NEW YORK (TheStreet) -- The other day, Andy Hargreaves, an analyst at Pacific Crest Securities, provided a sane reason to explain what amounts to stock market insanity when he said, in a nutshell, his firm will downgrade Apple (AAPL) stock if the company underwhelms at its Sept. 9 event. For a review of Hargreaves' sane explanation of the insane, see Laurie Kulikowski's roundup of Wall Street sentiment on AAPL.
Plainly speaking, if Apple underwhelms on the 9th (and it seems Hargreaves skews in that direction), you, according to the aforementioned firm, should sell the stock. Whatever iPhone 6 ends up being won't be enough. Same goes for the iPhone 6 upgrade cycle and ensuing 2015 lifecycle. An iWatch. Mobile payments. None of this will matter unless it adds billions of dollars of revenue to Apple's bottom line.
Others on Wall Street aren't as dour. TheStreet's Chris Ciaccia published a piece summarizing another analyst's take that the prospect of mobile payments makes AAPL shares a buy. But since nobody really knows what Apple will announce or do until Apple announces and does it, I don't want to spend time comparing and contrasting bearish and bullish takes. At the moment, the most constructive learning experience for investors (and thinking humans in general) comes from consideration of the bearish stance.
While I'm not quite as fired up about iWatch, I'm on record as saying iPhone 6 will crush Apple's own record of 51 million smartphone units sold in a quarter (Q1-2014). Just imagine if I'm correct and that happens in Q4 of this year and/or Q1 of 2015. If Apple sells 52, 55 or, who knows (?), 75 million iPhones in a quarter. Or if it does something similarly spectacular on the back of a massive smartphone consumer upgrade cycle, as well as the larger screen (and other features, such as mobile payments and, possibly a 128GB option) that will prompt many Android users to make the switch to iOS, just as so many Windows PC people have to Mac. Imagine if Apple beats the world in a big way with iPhone 6.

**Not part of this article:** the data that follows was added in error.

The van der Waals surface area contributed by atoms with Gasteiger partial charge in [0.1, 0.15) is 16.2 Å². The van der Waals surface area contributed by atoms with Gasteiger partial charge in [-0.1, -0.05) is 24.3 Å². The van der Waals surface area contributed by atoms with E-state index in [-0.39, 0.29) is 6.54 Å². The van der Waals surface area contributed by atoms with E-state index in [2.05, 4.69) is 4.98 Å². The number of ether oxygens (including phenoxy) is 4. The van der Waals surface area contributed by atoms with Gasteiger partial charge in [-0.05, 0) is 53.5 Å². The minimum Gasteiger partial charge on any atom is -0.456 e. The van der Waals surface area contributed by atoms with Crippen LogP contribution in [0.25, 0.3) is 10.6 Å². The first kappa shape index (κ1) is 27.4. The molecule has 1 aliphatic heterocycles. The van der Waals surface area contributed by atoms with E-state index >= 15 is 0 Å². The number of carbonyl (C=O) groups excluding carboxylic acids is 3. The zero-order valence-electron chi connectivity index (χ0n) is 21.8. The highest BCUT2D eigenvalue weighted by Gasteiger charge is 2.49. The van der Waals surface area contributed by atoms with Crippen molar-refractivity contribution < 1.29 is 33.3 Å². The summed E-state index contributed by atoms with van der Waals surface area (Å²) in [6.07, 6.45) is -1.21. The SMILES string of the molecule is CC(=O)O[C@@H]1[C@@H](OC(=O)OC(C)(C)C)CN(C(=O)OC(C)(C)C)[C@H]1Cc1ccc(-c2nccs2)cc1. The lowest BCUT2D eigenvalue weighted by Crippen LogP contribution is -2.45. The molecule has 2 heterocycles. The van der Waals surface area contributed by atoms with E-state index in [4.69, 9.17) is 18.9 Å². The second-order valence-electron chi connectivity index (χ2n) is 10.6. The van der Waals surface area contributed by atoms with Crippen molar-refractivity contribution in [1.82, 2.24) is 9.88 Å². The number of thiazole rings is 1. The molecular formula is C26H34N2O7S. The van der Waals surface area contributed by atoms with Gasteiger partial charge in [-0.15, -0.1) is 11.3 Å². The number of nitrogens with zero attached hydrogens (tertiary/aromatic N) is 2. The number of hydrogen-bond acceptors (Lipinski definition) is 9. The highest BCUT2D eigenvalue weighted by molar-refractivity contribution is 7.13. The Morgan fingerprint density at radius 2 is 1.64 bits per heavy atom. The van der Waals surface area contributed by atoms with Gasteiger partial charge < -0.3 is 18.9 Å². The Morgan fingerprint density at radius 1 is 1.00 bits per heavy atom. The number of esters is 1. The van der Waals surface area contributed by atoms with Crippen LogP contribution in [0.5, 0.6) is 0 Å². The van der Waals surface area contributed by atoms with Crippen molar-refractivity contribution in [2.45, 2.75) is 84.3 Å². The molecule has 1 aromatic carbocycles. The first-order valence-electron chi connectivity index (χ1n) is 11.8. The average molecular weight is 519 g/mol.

That, if we put any stock into what this Hargreaves character is saying, wouldn't matter with respect to the stock. Apple's past performance doesn't provide it with any street cred whatsoever to believe that whatever else comes down the pike will move the needle enough to move the stock.
That's scary. And depressing.
But, beyond that, and even worse -- what kind of sick expectations do we -- or at least the bears -- have for Apple? It has come to a point where we no longer simply hold Apple to a higher standard, we hold it to an unrealistic double standard. Because Apple is the most successful consumer products company -- steeped in technology and design -- on the planet, we expect exponentially more from it than we do from its peers. Apple must hit two or three home runs for every inside the park shot, say, Netflix (NFLX) or Pandora (P) legs out.
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